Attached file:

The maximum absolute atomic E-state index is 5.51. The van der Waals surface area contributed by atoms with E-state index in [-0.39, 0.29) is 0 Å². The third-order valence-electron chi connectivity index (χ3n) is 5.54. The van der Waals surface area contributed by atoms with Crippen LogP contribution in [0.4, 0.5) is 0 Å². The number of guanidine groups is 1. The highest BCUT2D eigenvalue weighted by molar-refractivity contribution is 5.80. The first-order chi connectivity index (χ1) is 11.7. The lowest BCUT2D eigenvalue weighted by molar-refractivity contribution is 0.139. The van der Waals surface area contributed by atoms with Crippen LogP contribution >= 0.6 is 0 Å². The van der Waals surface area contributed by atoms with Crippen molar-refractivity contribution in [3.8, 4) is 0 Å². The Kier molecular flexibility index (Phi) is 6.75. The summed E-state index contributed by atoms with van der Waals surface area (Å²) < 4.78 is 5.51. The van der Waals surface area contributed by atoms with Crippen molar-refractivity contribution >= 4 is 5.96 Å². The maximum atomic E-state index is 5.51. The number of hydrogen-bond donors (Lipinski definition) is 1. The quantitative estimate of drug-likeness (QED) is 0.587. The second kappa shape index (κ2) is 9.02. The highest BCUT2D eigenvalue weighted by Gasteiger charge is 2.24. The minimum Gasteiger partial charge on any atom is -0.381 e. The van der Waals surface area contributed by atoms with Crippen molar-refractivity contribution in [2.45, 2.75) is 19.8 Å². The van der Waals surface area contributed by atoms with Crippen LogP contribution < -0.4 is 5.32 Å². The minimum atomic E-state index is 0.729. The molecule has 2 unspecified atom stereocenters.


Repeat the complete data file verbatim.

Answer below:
The maximum absolute atomic E-state index is 5.51. The van der Waals surface area contributed by atoms with E-state index in [-0.39, 0.29) is 0 Å². The third-order valence-electron chi connectivity index (χ3n) is 5.54. The van der Waals surface area contributed by atoms with Crippen LogP contribution in [0.4, 0.5) is 0 Å². The number of guanidine groups is 1. The highest BCUT2D eigenvalue weighted by molar-refractivity contribution is 5.80. The first-order chi connectivity index (χ1) is 11.7. The lowest BCUT2D eigenvalue weighted by molar-refractivity contribution is 0.139. The van der Waals surface area contributed by atoms with Crippen LogP contribution >= 0.6 is 0 Å². The van der Waals surface area contributed by atoms with Crippen molar-refractivity contribution in [3.8, 4) is 0 Å². The Kier molecular flexibility index (Phi) is 6.75. The summed E-state index contributed by atoms with van der Waals surface area (Å²) < 4.78 is 5.51. The van der Waals surface area contributed by atoms with Crippen molar-refractivity contribution >= 4 is 5.96 Å². The maximum atomic E-state index is 5.51. The number of hydrogen-bond donors (Lipinski definition) is 1. The quantitative estimate of drug-likeness (QED) is 0.587. The second kappa shape index (κ2) is 9.02. The highest BCUT2D eigenvalue weighted by Gasteiger charge is 2.24. The minimum Gasteiger partial charge on any atom is -0.381 e. The van der Waals surface area contributed by atoms with Crippen molar-refractivity contribution in [2.45, 2.75) is 19.8 Å². The van der Waals surface area contributed by atoms with Crippen LogP contribution < -0.4 is 5.32 Å². The minimum atomic E-state index is 0.729. The molecule has 2 unspecified atom stereocenters.